Traveling to Tasmania is like going to the edge of the globe—if the edge of the globe had really excellent whisky. Half a million people live in this remote Australian state, but you wouldn’t know it tooling around the deserted countryside. To get the full Tassie experience, see our 3-day itinerary below.

Day 1
Start in Tasmania’s capital city, Hobart, a two-hour flight from Sydney, and check into the luxurious H Jones Suite at the Henry Jones Art Hotel (from $650; 03 6210-7700). Then it’s time for a visit to the Museum of Old and New Art (03 6277-9900), a weird and delightful place founded by eccentric millionaire gambler David Walsh. Accessible by a 30-minute ride down the Derwent River in a high-powered catamaran, the space is bathed in the light of a James Turrell installation that hovers over the site like a UFO; don’t miss Erwin Wurm’s Fat Car, a full-size fiberglass rendition of a Porsche. For dinner, get reservations at Franklin (03 6234-3375), where the menu includes grilled beef heart mortadella as well as a stellar wood-roasted abalone with dried oysters.

Day 2
Book a private trip with Tasmanian Whisky Tours ($300; 04 1209-9933). A chauffeured Audi will drive you to distilleries such as Sullivans Cove, where the rare French Oak Cask, named the world’s best single malt last year, gets made. A half-hour from Hobart is Mt. Wellington, with views of the Tasman Sea and the World Heritage-protected Southwest National Park. Then finish the day at Port Arthur, home of a 19th century prison colony and Pennicott Wilderness Journeys ($92; 03 6234-4270), a tour outfit operating speedboats to Tasman Island, the rounding point for Rolex’s annual Sydney-to-Hobart yacht race. Vessels dart around Cape Pillar, the highest vertical sea cliff in the Southern Hemisphere. Spot fur seals, albatrosses, and peregrine falcons.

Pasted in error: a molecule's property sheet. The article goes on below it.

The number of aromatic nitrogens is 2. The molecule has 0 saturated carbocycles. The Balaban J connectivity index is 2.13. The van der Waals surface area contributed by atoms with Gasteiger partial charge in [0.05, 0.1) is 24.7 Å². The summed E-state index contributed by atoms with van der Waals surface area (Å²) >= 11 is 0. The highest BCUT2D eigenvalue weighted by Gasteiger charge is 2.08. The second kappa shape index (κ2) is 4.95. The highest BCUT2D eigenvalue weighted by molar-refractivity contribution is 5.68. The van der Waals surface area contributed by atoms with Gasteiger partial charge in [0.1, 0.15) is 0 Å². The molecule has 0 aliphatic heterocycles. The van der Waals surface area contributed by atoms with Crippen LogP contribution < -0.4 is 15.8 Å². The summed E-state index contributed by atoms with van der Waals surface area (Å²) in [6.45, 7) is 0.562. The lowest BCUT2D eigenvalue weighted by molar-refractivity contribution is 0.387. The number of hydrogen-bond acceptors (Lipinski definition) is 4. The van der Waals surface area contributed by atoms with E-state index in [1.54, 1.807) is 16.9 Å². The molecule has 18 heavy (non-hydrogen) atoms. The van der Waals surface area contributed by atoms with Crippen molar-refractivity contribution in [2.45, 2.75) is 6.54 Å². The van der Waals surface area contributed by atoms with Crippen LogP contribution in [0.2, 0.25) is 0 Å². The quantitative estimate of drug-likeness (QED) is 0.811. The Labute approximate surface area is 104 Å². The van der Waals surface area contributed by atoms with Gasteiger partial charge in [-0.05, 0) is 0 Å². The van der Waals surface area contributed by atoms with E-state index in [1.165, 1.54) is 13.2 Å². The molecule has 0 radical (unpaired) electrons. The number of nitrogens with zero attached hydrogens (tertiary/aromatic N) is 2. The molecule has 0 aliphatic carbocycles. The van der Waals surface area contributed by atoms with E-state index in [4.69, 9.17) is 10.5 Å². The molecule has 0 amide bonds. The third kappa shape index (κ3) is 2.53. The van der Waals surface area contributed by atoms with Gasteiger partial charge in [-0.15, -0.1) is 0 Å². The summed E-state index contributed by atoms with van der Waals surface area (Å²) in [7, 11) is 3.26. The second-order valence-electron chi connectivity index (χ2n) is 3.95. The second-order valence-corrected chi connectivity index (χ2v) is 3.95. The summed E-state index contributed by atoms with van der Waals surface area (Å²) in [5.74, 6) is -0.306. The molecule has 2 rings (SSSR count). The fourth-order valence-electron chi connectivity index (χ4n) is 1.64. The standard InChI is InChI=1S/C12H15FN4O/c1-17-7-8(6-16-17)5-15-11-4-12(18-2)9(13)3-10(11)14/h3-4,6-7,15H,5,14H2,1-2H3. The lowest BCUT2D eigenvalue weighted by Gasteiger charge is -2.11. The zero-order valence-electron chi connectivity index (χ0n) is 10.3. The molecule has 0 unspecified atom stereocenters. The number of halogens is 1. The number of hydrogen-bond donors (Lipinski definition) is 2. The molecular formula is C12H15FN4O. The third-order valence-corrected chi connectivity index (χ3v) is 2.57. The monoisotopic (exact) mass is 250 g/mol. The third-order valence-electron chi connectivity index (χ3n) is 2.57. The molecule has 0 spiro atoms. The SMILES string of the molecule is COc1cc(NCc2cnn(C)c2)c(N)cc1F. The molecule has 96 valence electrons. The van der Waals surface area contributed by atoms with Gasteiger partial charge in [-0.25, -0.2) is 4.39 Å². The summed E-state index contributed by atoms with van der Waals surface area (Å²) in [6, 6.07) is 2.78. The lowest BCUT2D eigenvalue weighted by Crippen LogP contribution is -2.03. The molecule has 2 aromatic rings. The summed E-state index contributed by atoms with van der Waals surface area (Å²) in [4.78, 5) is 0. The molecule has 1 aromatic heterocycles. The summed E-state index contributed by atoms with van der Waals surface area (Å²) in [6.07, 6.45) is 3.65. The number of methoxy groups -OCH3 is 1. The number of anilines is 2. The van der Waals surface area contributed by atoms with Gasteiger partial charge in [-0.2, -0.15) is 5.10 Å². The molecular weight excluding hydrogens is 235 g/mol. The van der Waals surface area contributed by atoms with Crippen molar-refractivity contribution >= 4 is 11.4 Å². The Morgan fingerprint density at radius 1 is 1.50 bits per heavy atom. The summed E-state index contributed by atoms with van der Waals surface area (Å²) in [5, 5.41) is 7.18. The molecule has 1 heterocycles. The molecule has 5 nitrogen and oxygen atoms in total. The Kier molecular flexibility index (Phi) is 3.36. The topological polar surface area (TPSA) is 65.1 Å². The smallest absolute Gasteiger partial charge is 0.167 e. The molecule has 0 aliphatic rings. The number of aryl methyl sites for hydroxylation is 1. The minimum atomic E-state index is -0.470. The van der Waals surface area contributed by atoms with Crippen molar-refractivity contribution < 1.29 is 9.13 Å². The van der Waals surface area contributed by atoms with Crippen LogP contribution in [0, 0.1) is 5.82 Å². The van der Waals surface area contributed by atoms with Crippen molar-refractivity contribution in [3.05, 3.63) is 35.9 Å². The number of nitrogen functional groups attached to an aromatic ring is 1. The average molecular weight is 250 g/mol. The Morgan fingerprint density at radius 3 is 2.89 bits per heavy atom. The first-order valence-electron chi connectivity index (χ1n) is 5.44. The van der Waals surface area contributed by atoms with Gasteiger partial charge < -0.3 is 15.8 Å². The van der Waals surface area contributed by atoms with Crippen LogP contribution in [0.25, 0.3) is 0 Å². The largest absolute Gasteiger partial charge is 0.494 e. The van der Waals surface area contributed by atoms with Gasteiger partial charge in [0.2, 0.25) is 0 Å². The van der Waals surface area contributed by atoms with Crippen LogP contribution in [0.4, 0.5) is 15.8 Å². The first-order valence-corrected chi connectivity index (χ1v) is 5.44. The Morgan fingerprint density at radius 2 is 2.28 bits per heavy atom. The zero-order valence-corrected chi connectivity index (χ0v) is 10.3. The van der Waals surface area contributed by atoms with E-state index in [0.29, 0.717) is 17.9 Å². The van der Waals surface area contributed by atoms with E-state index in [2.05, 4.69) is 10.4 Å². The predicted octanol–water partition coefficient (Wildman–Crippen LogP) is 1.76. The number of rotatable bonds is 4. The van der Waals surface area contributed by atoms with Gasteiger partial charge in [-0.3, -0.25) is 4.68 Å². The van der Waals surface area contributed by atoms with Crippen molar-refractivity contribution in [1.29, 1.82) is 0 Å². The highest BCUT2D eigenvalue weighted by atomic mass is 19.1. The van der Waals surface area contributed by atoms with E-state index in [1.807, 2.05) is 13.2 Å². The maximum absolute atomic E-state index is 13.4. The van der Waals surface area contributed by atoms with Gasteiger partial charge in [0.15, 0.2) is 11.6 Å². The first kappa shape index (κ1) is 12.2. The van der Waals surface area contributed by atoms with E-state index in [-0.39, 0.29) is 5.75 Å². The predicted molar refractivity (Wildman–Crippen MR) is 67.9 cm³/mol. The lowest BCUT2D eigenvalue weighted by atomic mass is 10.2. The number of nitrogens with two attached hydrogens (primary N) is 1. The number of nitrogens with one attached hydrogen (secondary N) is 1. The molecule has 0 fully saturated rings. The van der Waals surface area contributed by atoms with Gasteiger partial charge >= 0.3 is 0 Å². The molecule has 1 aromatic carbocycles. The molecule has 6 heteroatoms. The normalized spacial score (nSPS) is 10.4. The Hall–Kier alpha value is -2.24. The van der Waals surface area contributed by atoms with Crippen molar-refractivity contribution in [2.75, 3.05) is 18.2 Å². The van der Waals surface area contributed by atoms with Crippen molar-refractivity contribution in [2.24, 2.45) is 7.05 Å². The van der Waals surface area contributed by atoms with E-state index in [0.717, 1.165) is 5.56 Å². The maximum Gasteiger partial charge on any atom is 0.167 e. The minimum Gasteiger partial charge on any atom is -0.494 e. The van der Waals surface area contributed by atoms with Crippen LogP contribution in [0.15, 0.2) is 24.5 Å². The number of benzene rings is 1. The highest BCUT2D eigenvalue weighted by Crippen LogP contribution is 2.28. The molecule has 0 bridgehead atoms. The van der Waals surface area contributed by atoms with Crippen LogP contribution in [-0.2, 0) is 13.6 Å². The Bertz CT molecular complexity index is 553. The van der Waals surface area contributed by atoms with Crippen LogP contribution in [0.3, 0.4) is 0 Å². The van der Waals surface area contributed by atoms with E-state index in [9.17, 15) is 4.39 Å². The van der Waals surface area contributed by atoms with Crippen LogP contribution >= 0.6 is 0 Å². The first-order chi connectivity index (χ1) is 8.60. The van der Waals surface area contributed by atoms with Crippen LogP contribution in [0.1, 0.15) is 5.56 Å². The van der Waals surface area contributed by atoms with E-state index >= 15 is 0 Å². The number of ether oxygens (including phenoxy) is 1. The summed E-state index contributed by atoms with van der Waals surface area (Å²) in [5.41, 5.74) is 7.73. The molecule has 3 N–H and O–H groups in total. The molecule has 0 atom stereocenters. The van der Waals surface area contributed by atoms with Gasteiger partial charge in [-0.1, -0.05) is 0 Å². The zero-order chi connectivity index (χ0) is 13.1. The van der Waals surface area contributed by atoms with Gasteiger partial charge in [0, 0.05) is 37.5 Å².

Day 3
Drive to the eastern coast to watch Australasian gannets diving for food in Freycinet National Park. Kayak Coles Bay with Freycinet Adventures ($70; 03 6257-0500), then hike around Wineglass Bay to enjoy postcard-perfect views of Tasmania’s most famous white-sand beach. Or go in the other direction and spend the night at Pumphouse Point (from $205; 04 2809-0436), a collection of 18 suites spread between two buildings, including a house perched 900 feet in the middle of serene Lake St. Clair. Take a rowboat and go trout fishing, or stay on land and look for the porcupine-like echidna or a duck-billed platypus, two strange mammals that, like their native country, are unlike anything you’ve ever seen.